I remember the first time I went to a store with the intent of looking for breaks and samples, which was about 1987, and I bought The Payback by James Brown, the second Soul Searchers album and “Dance To The Drummer’s Beat” by Herman Kelly. At that time that stuff was plentiful and cheap and nobody cared. At least not where I was, and that really was the case for another eight or nine years.
I didn’t get into 45s until about late 1989. It was my senior year in high school. The impetus for that was this cat who was staying in town, which was a college town, and he was the first guy I knew who had an SP-1200. He was from New York and he claimed to have some sort of ties to the Bomb Squad, Public Enemy’s production company.
He had a big stack of 45s and I was looking through going, “What’s the point of these?” I always thought 45s were just shorter versions of things you could find on albums or 12"s. He said, “No, no, man, 45s are where it’s at.” He proceeded to play me some and I remember General Crook’s “Gimme Some” was one of them. I remember staring at the label.
Yellow and red label?
That’s right. So I thought, “Whoa, better start paying attention to 45s.”
What was it about vinyl collecting that got you?
I think initially it was this: I have a collector gene in my blood. Aside from the fact the music was everything to me. It satisfied multiple dimensions. It was tactile in the way that comic books are tactile. And yet they spoke to you sonically as well. I was a collector, but I was never a collector that wanted to find everything in pristine condition or trying to find the rare versions of things until probably the mid-’90s.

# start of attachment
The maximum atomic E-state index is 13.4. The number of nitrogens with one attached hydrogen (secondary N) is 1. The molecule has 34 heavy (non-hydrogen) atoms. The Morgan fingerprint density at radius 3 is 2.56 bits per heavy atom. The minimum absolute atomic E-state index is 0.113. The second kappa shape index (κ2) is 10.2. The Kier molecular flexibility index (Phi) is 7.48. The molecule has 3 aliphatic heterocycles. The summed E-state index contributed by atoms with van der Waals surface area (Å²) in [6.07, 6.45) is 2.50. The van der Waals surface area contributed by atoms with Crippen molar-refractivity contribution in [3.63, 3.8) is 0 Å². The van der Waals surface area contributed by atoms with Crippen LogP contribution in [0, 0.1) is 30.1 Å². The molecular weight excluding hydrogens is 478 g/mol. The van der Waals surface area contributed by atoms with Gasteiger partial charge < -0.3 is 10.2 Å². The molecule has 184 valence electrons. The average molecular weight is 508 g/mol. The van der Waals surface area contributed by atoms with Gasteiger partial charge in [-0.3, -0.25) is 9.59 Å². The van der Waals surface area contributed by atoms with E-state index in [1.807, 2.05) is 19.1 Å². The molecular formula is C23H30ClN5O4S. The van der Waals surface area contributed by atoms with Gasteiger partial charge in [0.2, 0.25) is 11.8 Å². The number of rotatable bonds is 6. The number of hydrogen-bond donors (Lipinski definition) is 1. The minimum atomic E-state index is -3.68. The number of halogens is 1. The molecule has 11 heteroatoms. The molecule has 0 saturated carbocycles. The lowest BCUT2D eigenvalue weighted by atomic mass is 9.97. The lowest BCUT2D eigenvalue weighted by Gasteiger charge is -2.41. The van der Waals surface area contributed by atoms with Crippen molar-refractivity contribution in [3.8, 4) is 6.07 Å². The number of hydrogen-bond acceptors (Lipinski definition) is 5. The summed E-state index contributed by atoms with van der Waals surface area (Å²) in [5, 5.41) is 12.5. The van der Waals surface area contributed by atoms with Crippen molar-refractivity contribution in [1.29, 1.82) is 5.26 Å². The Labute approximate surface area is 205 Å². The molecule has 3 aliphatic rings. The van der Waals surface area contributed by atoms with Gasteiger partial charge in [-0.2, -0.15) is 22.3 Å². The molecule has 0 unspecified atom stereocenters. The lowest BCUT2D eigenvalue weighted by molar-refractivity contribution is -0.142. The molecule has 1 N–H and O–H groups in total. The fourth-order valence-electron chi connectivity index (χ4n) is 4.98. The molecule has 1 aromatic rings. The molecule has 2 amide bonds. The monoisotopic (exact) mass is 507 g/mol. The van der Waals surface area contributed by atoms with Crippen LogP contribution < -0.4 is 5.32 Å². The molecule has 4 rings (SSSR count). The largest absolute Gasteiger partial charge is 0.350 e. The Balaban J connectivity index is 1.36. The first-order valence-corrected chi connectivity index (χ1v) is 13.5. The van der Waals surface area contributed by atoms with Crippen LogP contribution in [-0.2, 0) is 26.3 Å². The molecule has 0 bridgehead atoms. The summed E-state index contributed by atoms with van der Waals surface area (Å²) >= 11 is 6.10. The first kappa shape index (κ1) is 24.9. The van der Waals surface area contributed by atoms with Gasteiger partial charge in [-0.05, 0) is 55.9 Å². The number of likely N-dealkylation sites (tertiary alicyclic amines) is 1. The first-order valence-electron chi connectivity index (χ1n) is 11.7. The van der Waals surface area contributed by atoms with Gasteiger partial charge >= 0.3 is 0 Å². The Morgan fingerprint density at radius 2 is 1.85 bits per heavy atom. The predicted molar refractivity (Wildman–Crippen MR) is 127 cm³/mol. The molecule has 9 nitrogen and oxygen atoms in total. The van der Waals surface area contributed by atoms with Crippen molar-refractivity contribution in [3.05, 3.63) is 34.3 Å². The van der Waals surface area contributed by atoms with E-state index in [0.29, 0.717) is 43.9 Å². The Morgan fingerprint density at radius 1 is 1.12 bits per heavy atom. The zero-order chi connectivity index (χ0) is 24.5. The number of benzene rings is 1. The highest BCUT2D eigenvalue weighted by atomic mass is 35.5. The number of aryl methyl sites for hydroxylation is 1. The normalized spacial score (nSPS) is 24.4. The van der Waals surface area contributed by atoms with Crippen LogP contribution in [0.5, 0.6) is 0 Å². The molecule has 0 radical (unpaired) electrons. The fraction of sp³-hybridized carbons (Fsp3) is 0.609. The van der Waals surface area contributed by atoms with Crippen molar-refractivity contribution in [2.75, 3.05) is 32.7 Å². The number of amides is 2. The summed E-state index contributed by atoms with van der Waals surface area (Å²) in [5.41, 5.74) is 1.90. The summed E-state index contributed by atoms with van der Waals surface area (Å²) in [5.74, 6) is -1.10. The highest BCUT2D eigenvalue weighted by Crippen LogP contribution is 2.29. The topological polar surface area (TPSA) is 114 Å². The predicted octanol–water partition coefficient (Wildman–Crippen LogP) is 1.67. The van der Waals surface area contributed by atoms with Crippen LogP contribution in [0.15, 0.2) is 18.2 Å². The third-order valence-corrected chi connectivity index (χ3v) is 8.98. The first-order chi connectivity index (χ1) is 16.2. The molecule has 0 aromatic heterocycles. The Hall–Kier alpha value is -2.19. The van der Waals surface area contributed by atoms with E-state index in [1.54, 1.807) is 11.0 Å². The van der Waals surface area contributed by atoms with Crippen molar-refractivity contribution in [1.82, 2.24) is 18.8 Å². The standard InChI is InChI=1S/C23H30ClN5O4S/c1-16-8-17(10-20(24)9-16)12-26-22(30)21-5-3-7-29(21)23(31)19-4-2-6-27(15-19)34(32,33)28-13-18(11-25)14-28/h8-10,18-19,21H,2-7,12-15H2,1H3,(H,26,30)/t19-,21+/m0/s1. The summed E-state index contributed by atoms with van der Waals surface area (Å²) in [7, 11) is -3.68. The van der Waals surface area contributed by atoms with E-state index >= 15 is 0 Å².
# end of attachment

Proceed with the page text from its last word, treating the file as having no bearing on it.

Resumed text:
But I guess if you’re into scratching you have to have a slightly throwaway attitude towards the records.
Yeah. Also I never thought of rap as being worth anything to anybody other than me. I was hunting for it on an educational basis more than anything. Also, rap didn’t circulate back into the used market until the early ’90s anyway, so you couldn’t really go to shops.
Nobody knew where to put this stuff and nobody was buying it anyway. It was marginal music. So just to clarify it for you, it wasn’t about that sort of collecting. It was simply that I had to get my hands on as much stuff like this as possible.
Now that you’ve accumulated this music, what do you see your role as? Curator, archaeologist or just a DJ?
I have a close circle of friends who, when they come over, we geek out for a few hours on the stuff I don’t let out of my sight, the one-of-a-kinds or whatever. But for the most part my records are stacked and they’re not in any order. I need a lot of stuff coming through the door: one, for inspiration, two, for DJ use, three, for sample searching… There’s so many reasons I buy this stuff.
I suppose in some ways it’s obsessive-compulsive, but I have this fear that one day I won’t be able to bring records into the door anymore. You know, used record stores are closing down. So I want to make sure I’m not caught playing the last record, you know, I don’t have any more new records to play. There are obviously things I bought ten years ago that I never thought I’d listen to them again, and now they’re quite interesting.